Pacers fans delivered.

They’ve also booed him every time he has touched the ball, which will certainly persist.

John Wall returns for Wizards-Grizzlies

AP Photo/Nick Wass
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WASHINGTON (AP) — Point guard John Wall was in the Washington Wizards’ lineup Wednesday night against the Memphis Grizzlies after missing nine games with a sore left knee.

Coach Scott Brooks said Wall would play in the mid-20-minute range, perhaps a bit more.

The Wizards (14-13), currently in first place in the Southeast Division, went 4-5 in Wall’s absence.

“He such a force offensively,” Brooks said of Wall. “He’s a two-way player and he’s one of the few guys in the league that can find open 3-point shooters going 100 miles an hour in transition.”

Wall, 27, is averaging 20.3 points and 9.2 assists per game.

Pacers president Kevin Pritchard likes tweets critical of Paul George trade

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Pacers general manager Kevin Pritchard was widely panned – including by me – for trading Paul George for Victor Oladipo and Domantas Sabonis.

Oops.

Oladipo and Sabonis are killing it while George has underwhelmed.

Upon George’s return to Indiana, Pritchard took the opportunity to gloat. The Pacers general manager recently liked these tweets (hat tip: Matt Ellentuck of SB Nation):

This is petty – and I love it. Pritchard earned the victory lap.

Report: Rival executives still expect Paul George to leave Thunder for Lakers

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Paul George has been pretty open about his plans.

He told plenty of people – including the Pacers – he planned to leave for the Lakers in the summer of 2018. Even after the Thunder traded for him, George spoke of the lure of playing for his hometown team.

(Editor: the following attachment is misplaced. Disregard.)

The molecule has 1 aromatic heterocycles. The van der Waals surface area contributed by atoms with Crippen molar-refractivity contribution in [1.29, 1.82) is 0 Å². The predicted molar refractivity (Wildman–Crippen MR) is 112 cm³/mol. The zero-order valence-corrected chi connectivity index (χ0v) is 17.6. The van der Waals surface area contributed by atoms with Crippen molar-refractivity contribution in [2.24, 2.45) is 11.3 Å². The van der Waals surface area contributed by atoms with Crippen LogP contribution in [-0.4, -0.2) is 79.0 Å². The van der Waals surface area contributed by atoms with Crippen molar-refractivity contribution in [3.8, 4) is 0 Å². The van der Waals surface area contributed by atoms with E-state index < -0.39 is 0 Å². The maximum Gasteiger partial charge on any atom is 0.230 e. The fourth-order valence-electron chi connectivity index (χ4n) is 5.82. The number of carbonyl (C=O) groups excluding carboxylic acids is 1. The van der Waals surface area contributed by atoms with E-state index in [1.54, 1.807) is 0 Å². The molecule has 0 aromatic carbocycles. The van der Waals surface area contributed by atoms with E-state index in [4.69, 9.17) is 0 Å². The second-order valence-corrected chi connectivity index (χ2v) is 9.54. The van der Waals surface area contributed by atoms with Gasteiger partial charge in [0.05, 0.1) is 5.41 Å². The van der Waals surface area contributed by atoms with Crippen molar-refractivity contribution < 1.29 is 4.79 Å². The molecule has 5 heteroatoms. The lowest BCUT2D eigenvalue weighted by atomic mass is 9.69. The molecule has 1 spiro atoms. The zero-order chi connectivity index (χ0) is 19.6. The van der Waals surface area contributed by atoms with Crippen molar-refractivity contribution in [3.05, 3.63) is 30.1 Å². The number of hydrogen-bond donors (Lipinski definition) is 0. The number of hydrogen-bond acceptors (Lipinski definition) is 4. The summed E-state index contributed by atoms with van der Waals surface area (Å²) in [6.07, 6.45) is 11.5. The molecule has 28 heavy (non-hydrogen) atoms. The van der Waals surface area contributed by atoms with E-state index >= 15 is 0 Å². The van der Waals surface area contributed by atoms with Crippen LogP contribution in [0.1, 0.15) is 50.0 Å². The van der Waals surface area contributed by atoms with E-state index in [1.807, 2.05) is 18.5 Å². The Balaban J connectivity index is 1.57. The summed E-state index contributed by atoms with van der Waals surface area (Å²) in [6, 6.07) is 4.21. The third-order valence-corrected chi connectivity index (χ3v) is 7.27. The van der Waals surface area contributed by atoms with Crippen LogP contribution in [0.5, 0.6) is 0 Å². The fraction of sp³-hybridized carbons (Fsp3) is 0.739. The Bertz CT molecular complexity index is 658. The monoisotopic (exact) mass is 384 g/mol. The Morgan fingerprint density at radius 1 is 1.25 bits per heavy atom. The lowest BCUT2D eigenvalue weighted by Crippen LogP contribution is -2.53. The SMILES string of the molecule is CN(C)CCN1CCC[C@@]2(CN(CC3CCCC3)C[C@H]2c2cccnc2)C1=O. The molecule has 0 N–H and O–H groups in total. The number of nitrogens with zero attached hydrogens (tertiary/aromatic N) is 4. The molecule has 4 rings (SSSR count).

Of course, George also left the door open to re-signing with Oklahoma City. He proclaimed he’d be dumb to leave if the Thunder reached the conference finals or upset the Warriors.

So far, Oklahoma City (12-14) doesn’t even look like a playoff lock, let alone a team capable of knocking off Golden State or reaching the conference finals. So, cue the inevitable speculation.

Sam Amick of USA Today:

Rival execs still expect Paul to head for the Lakers in free agency

Do these executives have inside information into George’s thinking, or are they just speculating based on already-available information? Some executives are incentivized to drum up the Lakers threat, because they want to trade for George themselves now. If these executives insist George will leave for Los Angeles regardless, they might pry him from Oklahoma City for less.

There’s also a theory George is hyping his desire to sign with the Lakers so a team would have to trade less for him. That got him to the Thunder for what looked like a meager return (but hasn’t been). It might get him to a more favorable situation before the trade deadline without hampering his next team long-term. Of course, this theory isn’t mutually exclusive with George actually signing in Los Angeles. It could just get him better options to choose from this summer.

Surely, the Thunder are trying to parse all this noise. If their season doesn’t turn around, they should explore flipping George rather than risk losing him for nothing next summer. But they should also be wary that he’ll bolt for Los Angeles at first opportunity just because rival executives predict it.